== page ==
Relaxing in Cap Haitian

Well, we made it to the north and are just relaxing for a change!  We ended up leaving FDN at 6:40 am on Friday and were at DHQ in PAP by 10:45 am.  It took a bit longer than the normal 3 hours ’cause we stopped to buy fruit for our hosts at a couple of the open air markets on the way.  We got to DHQ in time to see Steve, Brian and Ev before they headed to the airport to drop off Ev.  We were glad to know that some of the Christmas gifts that my family gave them to bring down arrived with them.  We even got to see Fedna before she left for FDN with the officer at the children’s home.  She is doing well.  Thanks for the prayers.

Around 12:30 pm we left PAP for northern Haiti.  We had been told that the roads had been improved since our last trip north in ’04.  While that was partially true, the part that hasn’t been worked on yet really slowed us down.   Major Ron was right on target on the time estimate and we got to Gonaive (the place that was badly flooded in ’04) around 4:30 pm.  We phoned our friends to let them know how far we had reached so that they could better gauge our arrival time and dinner.

One scary thing happened just before arriving in St. Marc (before Gonaive).  Felix had swerved to avoid a pothole at the same time he noticed in his rearview mirror that a bus was trying to pass us.  He sped up so as to give some room between us.  Later, this bus passed us and a few minutes later we noticed that it had stopped, angling across the road, blocking traffic with some of the passengers coming off of it.  Thinking that maybe it had broken down, Felix started to pass it on the righthand shoulder.  Then, the men from the bus started shouting at us and waving their arms.  We came to understand that they were very angry that we had blocked them when they had tried to pass us miles back down the road!  We just kept saying and motioning through the glass (didn’t dare roll down the window or try to get out) that we hadn’t seen them, we meant nothing by it, etc, etc.  Fortunately, there were a couple of men in the group who were peace makers and accepted our apologies and convinced the others that they should let the matter drop.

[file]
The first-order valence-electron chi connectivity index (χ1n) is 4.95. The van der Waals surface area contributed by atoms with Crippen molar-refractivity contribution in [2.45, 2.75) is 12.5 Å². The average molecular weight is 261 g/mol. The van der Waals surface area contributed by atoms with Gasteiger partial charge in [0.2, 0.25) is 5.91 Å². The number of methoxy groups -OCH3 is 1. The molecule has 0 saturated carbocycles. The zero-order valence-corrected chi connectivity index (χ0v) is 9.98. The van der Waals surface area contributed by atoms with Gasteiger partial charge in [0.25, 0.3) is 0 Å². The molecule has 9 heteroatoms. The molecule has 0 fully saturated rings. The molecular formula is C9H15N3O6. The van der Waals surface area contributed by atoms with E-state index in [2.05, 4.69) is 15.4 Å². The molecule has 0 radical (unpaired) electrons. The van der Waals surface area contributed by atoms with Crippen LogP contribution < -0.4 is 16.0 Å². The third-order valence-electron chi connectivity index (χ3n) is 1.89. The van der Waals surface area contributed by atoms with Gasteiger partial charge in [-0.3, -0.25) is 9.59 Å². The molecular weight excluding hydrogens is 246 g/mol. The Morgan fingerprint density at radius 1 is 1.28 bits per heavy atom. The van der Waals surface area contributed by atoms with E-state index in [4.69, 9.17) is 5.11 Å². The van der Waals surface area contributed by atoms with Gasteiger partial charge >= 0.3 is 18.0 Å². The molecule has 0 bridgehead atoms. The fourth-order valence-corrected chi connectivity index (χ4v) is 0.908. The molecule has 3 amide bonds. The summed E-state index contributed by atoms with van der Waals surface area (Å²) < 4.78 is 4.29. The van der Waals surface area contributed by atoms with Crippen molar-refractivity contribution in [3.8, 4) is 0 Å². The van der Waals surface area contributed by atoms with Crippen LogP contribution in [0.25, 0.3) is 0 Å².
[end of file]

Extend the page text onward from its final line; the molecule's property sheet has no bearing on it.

This was probably the most intimidating situation I have been in since being in Haiti, ’cause you never know what will happen with mob mentality.  After they drove off, we tried to report it to the police but, even though the bus was still visible passing the police station, they said that they couldn’t do anything since we hadn’t gotten the licence plate number.  We saw the bus several times later and we were able to pass it while it was unloading passengers and stay ahead of it for the rest of the trip.  Thank God nothing more serious happened!

Since the time change in October, it starts getting dark around 6 pm so we ended up having to cross the mountains in the dark.  Fortunately, that part of the road is in pretty good condition.  We didn’t encounter too many vehicles but what we did encounter was numerous groups parading on the road, dancing to loud music coming from trucks with large speakers.  Local elections were being held on Sunday, Dec. 3rd and this is they way they attract people to each of the political parties.  The participants were very orderly and made way for us to pass without incident.

We arrived at the OMS compound outside of Cap Haitian at 8:20 pm, about 13½ hours after we headed out! We were exhausted, hungry and very glad to see our friends, Gordon and Doreen.  We have since slept, fellowshipped, played volleyball, played with preschoolers, worshipped at home with Focus on the Family’s Promised Land DVD’s and Bill Gaither’s concerts, toured the clinic, and just relaxed.  We hope to go to the beach on Tuesday.  The OMS missionaries here have been wonderful and have included us in so many things.  We plan to head back to PAP on Thursday and to FDN Friday afternoon.

Well, got to go.  Matthew has a play date with Brianna (5), Jake (4) and Alena (2). 

 

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3 responses to “

  1. My uncle Brig. Gunnar Erickson did a lot of building of Army buildings in Haiti after he retired.  He is now 98 years old and is very proud of what he did in your country.  He loved it there.

  2. And I thought the 12 hour trip to Atlanta was bad!  Glad you are relaxing and enjoying yourself!  Hope the trip home goes better!  Take care, GB!

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